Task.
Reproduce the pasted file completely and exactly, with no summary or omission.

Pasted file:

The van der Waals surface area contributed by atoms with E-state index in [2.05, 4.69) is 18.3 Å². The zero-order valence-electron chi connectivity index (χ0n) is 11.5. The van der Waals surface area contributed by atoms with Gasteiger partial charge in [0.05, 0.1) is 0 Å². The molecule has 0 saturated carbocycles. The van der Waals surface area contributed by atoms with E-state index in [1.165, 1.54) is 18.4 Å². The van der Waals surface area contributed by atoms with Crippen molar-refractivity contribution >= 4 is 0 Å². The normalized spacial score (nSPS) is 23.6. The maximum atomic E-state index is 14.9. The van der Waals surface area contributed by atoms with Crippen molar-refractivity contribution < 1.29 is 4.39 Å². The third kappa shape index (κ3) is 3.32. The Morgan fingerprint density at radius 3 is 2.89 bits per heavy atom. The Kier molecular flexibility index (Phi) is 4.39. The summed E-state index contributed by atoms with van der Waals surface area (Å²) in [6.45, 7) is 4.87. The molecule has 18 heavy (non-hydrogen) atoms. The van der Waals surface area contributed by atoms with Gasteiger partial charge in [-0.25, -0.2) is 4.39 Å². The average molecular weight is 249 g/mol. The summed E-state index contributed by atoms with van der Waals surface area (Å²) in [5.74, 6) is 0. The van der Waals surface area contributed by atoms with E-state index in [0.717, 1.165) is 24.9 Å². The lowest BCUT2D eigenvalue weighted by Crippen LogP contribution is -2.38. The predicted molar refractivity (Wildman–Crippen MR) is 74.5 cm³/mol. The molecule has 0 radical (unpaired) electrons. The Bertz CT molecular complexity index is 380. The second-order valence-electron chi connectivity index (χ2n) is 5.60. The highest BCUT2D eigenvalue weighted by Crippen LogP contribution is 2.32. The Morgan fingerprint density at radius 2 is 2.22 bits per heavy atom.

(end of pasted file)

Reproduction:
The van der Waals surface area contributed by atoms with E-state index in [2.05, 4.69) is 18.3 Å². The zero-order valence-electron chi connectivity index (χ0n) is 11.5. The van der Waals surface area contributed by atoms with Gasteiger partial charge in [0.05, 0.1) is 0 Å². The molecule has 0 saturated carbocycles. The van der Waals surface area contributed by atoms with E-state index in [1.165, 1.54) is 18.4 Å². The van der Waals surface area contributed by atoms with Crippen molar-refractivity contribution >= 4 is 0 Å². The normalized spacial score (nSPS) is 23.6. The maximum atomic E-state index is 14.9. The van der Waals surface area contributed by atoms with Crippen molar-refractivity contribution < 1.29 is 4.39 Å². The third kappa shape index (κ3) is 3.32. The Morgan fingerprint density at radius 3 is 2.89 bits per heavy atom. The Kier molecular flexibility index (Phi) is 4.39. The summed E-state index contributed by atoms with van der Waals surface area (Å²) in [6.45, 7) is 4.87. The molecule has 18 heavy (non-hydrogen) atoms. The van der Waals surface area contributed by atoms with Gasteiger partial charge in [-0.25, -0.2) is 4.39 Å². The average molecular weight is 249 g/mol. The summed E-state index contributed by atoms with van der Waals surface area (Å²) in [5.74, 6) is 0. The van der Waals surface area contributed by atoms with E-state index in [0.717, 1.165) is 24.9 Å². The lowest BCUT2D eigenvalue weighted by Crippen LogP contribution is -2.38. The predicted molar refractivity (Wildman–Crippen MR) is 74.5 cm³/mol. The molecule has 0 radical (unpaired) electrons. The Bertz CT molecular complexity index is 380. The second-order valence-electron chi connectivity index (χ2n) is 5.60. The highest BCUT2D eigenvalue weighted by Crippen LogP contribution is 2.32. The Morgan fingerprint density at radius 2 is 2.22 bits per heavy atom.